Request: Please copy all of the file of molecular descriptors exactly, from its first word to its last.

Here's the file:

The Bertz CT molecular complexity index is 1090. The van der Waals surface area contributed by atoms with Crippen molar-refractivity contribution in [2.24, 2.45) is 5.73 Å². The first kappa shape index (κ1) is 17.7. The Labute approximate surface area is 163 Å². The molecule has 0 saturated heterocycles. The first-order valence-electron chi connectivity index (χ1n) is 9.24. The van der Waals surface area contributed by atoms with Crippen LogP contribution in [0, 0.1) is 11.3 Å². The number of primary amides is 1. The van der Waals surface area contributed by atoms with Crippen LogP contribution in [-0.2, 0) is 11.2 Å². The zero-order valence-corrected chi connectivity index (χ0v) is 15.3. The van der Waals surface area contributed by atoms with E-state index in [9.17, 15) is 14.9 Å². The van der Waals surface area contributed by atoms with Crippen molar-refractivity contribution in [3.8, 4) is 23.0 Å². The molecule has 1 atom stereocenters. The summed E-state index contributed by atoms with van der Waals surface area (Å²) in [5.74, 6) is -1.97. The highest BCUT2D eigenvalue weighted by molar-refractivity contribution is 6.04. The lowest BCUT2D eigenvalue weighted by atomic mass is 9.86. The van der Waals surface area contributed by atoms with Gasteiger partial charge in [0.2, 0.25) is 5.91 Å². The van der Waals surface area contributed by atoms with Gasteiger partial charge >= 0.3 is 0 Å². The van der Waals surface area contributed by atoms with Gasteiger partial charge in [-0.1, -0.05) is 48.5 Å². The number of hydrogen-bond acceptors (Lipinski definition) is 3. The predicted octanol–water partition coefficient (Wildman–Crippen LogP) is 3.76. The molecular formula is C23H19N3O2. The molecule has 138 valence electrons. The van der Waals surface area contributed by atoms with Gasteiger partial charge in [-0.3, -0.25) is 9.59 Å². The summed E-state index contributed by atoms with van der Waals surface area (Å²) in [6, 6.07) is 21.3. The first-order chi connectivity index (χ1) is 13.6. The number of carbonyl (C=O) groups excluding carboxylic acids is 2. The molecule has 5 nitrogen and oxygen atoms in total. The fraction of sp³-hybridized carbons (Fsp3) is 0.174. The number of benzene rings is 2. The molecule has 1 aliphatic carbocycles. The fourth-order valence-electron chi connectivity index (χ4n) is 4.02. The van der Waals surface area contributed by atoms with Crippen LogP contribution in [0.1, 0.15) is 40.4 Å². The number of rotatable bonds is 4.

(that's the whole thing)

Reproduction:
The Bertz CT molecular complexity index is 1090. The van der Waals surface area contributed by atoms with Crippen molar-refractivity contribution in [2.24, 2.45) is 5.73 Å². The first kappa shape index (κ1) is 17.7. The Labute approximate surface area is 163 Å². The molecule has 0 saturated heterocycles. The first-order valence-electron chi connectivity index (χ1n) is 9.24. The van der Waals surface area contributed by atoms with Crippen LogP contribution in [0, 0.1) is 11.3 Å². The number of primary amides is 1. The van der Waals surface area contributed by atoms with Crippen LogP contribution in [-0.2, 0) is 11.2 Å². The zero-order valence-corrected chi connectivity index (χ0v) is 15.3. The van der Waals surface area contributed by atoms with E-state index in [9.17, 15) is 14.9 Å². The van der Waals surface area contributed by atoms with Crippen molar-refractivity contribution in [3.8, 4) is 23.0 Å². The molecule has 1 atom stereocenters. The summed E-state index contributed by atoms with van der Waals surface area (Å²) in [5.74, 6) is -1.97. The highest BCUT2D eigenvalue weighted by molar-refractivity contribution is 6.04. The lowest BCUT2D eigenvalue weighted by atomic mass is 9.86. The van der Waals surface area contributed by atoms with Gasteiger partial charge in [0.2, 0.25) is 5.91 Å². The van der Waals surface area contributed by atoms with Gasteiger partial charge >= 0.3 is 0 Å². The van der Waals surface area contributed by atoms with Gasteiger partial charge in [-0.1, -0.05) is 48.5 Å². The number of hydrogen-bond acceptors (Lipinski definition) is 3. The predicted octanol–water partition coefficient (Wildman–Crippen LogP) is 3.76. The molecular formula is C23H19N3O2. The molecule has 138 valence electrons. The van der Waals surface area contributed by atoms with Gasteiger partial charge in [-0.3, -0.25) is 9.59 Å². The summed E-state index contributed by atoms with van der Waals surface area (Å²) in [6, 6.07) is 21.3. The first-order chi connectivity index (χ1) is 13.6. The number of carbonyl (C=O) groups excluding carboxylic acids is 2. The molecule has 5 nitrogen and oxygen atoms in total. The fraction of sp³-hybridized carbons (Fsp3) is 0.174. The number of benzene rings is 2. The molecule has 1 aliphatic carbocycles. The fourth-order valence-electron chi connectivity index (χ4n) is 4.02. The van der Waals surface area contributed by atoms with Crippen LogP contribution in [0.1, 0.15) is 40.4 Å². The number of rotatable bonds is 4.